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Concerns aired about process of Berkeley Springs hospital sale

July 15, 2008|By TRISH RUDDER

BERKELEY SPRINGS, W.Va. -- Selling War Memorial Hospital did not meet public opposition at a hearing Monday night, but some of the 60 Morgan County residents who attended voiced concerns about the process.

Commission President Glen R. Stotler said the Request For Proposal (RFP) to sell the county-owned hospital is being drafted by County Attorney Richard Gay.

The hospital will be sold only to an entity with a "proven track record of providing health care services on the new (hospital) site," Stotler said. The buyer will purchase the assets of War Memorial Hospital, and the new hospital is to be operational by Dec. 31, 2011, according to the RFP.

Stotler said the old hospital real estate is not for sale. It will only be leased to the buyer until the new hospital is built. All employees have to be maintained, he said.

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Some residents were concerned that the commissioners did not have a background in health care services to be able to choose the new hospital owners.

"It is still in draft form and not published yet," Gay said of the RFP. The proposal will be evaluated and someone with experience in health care will help, he said.

Commissioner Brenda J. Hutchinson said Gay is prepared to send it for review to outside counsel that is knowledgeable in health care issues.

Once the proposal is finished, it will take about 90 days to see if there is any interest, Commissioner Thomas R. Swaim said. If there is no entity that meets the requirements, the county with go forward to build a new hospital.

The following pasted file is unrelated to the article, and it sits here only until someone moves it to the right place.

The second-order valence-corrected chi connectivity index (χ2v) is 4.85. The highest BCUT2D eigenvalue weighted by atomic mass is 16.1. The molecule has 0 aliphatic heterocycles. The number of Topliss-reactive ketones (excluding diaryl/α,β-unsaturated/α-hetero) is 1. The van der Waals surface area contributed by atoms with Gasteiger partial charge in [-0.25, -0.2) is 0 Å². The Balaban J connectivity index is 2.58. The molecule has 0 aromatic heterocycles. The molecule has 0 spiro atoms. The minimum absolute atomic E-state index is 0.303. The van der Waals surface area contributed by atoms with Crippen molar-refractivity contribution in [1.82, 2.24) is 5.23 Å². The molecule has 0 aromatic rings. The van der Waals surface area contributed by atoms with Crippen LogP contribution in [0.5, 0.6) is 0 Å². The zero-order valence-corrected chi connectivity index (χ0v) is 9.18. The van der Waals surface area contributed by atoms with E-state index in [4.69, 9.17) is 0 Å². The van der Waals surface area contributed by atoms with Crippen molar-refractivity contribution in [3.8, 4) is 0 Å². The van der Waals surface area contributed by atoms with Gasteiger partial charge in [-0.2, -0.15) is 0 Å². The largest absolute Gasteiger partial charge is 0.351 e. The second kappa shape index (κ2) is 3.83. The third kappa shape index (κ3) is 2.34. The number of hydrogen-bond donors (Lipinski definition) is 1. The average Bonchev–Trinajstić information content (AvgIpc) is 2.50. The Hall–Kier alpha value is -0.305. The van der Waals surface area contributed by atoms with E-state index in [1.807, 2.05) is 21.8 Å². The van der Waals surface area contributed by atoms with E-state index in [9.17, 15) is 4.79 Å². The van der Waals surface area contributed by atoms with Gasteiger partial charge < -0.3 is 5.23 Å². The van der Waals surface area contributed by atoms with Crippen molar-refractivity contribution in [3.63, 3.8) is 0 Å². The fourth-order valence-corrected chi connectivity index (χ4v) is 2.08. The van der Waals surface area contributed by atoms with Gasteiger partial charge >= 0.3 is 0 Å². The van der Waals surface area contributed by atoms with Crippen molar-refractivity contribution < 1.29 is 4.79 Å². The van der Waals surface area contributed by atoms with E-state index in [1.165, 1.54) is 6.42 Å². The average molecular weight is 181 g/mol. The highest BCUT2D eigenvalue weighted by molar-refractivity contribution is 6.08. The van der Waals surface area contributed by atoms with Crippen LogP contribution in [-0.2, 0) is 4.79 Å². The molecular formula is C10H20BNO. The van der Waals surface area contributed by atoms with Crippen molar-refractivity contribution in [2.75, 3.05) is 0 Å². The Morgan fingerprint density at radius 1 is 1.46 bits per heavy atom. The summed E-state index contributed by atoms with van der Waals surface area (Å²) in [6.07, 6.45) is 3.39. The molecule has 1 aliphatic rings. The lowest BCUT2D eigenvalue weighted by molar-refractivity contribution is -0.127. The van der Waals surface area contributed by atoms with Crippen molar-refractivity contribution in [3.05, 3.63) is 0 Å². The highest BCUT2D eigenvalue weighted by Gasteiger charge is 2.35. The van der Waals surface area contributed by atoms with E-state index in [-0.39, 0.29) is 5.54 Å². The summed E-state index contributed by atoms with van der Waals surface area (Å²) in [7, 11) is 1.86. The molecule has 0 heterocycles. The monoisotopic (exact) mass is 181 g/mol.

Stotler stressed that no money comes from the taxpayer to run War Memorial Hospital.

"It's a business. It pays for itself," he said.

Neil McLaughlin, the hospital's vice president of operations, said the hospital's recent profitability for one year was $1 million.

Stacy Dugan, Democratic nominee for the Morgan County Commission seat that is currently held by Stotler, said "I'm delighted with the sale of the hospital and hope that the money goes to the courthouse debt."

Dugan asked if WVU Hospitals-East or Valley Health Systems were private entities and would therefore pay taxes on the property.

Stotler said he thought they were nonprofit, but not publicly owned, and would pay taxes.

The new hospital site is on 80 acres off Fairview Drive, and a question was raised of what those residents thought of a hospital being built there.

"I live on Fairview Drive," Tom Zahnow said. "I don't have a problem with it."

Swaim said, "Neighbors like the idea."

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